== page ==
Lunde said his analysis pinpoints a 47% drop in loan count and a 12% reduction in initial unpaid principal balances, leading to an industry-wide revenue hit that totals – or even exceeds – 50%.

“Given that the industry is largely paid on UPB and fixed rates, and with margins dropping at the same time, I’d say the initial estimate of 50% reduction in revenue for HECM business has been met or exceeded,” Lunde said. “Part of that has been offset by the increase in revenue from proprietary loans, but I’d wager we’re still at 50% or worse.”

The reaction

Faced with a potential revenue hit this huge, each major player was forced to reassess their business models – tightening expenses, slashing budgets, retooling marketing, expanding offerings. It’s been a master’s course in business survival, with the most able students quick to adapt, innovate, rebrand – anything to avoid going under.

When looking at the top 10 players in the market, it’s evident that each one took a unique approach.

For the top two – American Advisors Group and Finance of America Reverse – the answer was a complete rebrand, moving away from being a sole provider of reverse mortgages and emerging as a company that offers “holistic retirement solutions.”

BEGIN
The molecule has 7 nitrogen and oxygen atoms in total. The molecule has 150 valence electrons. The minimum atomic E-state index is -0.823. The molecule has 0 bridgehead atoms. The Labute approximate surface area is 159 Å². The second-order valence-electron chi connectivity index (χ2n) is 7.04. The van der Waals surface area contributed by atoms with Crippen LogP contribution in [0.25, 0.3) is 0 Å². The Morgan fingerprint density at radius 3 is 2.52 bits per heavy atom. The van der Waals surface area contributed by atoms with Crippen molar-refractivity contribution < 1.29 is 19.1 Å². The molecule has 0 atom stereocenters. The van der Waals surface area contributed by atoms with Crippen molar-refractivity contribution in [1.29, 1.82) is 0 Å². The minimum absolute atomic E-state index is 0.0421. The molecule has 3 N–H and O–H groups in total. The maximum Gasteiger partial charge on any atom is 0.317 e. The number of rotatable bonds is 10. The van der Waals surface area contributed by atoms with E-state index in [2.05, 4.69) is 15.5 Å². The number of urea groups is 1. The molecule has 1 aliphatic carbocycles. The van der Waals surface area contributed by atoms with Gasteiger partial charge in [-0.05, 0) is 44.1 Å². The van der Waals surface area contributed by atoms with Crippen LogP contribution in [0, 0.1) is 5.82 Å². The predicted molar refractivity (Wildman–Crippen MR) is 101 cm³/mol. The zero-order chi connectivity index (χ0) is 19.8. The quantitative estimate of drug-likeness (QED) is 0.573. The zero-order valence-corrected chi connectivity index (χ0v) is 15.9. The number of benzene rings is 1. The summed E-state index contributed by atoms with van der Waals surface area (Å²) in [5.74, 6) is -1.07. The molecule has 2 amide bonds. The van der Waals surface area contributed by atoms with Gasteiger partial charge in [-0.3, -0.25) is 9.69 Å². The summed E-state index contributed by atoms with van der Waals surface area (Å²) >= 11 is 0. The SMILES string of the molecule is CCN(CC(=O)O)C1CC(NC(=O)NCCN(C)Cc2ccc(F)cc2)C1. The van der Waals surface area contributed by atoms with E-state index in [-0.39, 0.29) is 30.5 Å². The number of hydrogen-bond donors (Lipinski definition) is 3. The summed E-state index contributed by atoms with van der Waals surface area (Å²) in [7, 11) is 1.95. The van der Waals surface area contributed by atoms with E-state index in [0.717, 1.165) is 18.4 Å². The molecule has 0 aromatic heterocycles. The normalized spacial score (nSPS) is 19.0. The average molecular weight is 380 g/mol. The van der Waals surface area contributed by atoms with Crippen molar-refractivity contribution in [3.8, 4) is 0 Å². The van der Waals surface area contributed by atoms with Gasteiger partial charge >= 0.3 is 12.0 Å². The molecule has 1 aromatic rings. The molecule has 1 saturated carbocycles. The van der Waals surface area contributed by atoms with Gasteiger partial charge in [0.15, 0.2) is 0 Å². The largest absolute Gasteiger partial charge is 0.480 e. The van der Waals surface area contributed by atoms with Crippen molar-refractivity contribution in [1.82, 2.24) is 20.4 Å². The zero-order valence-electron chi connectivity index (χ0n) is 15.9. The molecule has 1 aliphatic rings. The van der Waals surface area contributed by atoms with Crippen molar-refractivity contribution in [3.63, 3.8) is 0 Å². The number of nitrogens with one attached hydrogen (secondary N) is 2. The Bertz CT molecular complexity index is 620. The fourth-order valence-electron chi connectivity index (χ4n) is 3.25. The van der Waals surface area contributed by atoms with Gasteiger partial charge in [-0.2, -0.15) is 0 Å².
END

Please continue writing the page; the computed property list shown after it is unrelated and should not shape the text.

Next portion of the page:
As Lunde succinctly observed, the new rules “pushed more participants to re-consider whether reverse is an industry or a product,” calling this revised mindset – and subsequent step away from a reverse-only focus – “a huge shift.”

For AAG, this meant bringing on traditional mortgage products that were marketed to address the specific needs of seniors, as well as real estate services for those looking to relocate in retirement.

AAG CEO Reza Jahangiri said that while the 10/2 changes were super disruptive, they also spurred necessary change.

“It’s clear now that 10/2 was the catalyst for transforming the industry as a whole,” he said. “It underscored the need for both significant measures to reform and stabilize the economics of the HECM program, but also to create additional vehicles for home equity extraction for seniors.”

Jahangiri said AAG was discussing a change to its business model long before the new rules came into play.

“We were not achieving the velocity and market penetration needed to change seniors’ mindsets about activating their home equity by being 100% HECM-focused,” he said, adding that the company began laying plans for a new model in 2015.

“We made the decision then to transform into a product-agnostic solutions business, because of all the issues associated

with being a mono-line distributor of a government product,” he said. “Today, we offer a wide range of products and services to help seniors maintain their quality of life in retirement through the responsible use of home equity.”

Finance of America Reverse launched its own rebrand not long after.

The lender pledged a commitment to helping seniors build a financially stable retirement, announcing a partnership with Silvernest, an online service that pairs older homeowners with qualified housemates.

“In order to be a good long-term partner to our borrowers and truly change the conversation about reverse mortgages, it’s critical that we become more than a just a lender,” FAR President Kristen Sieffert said at the time.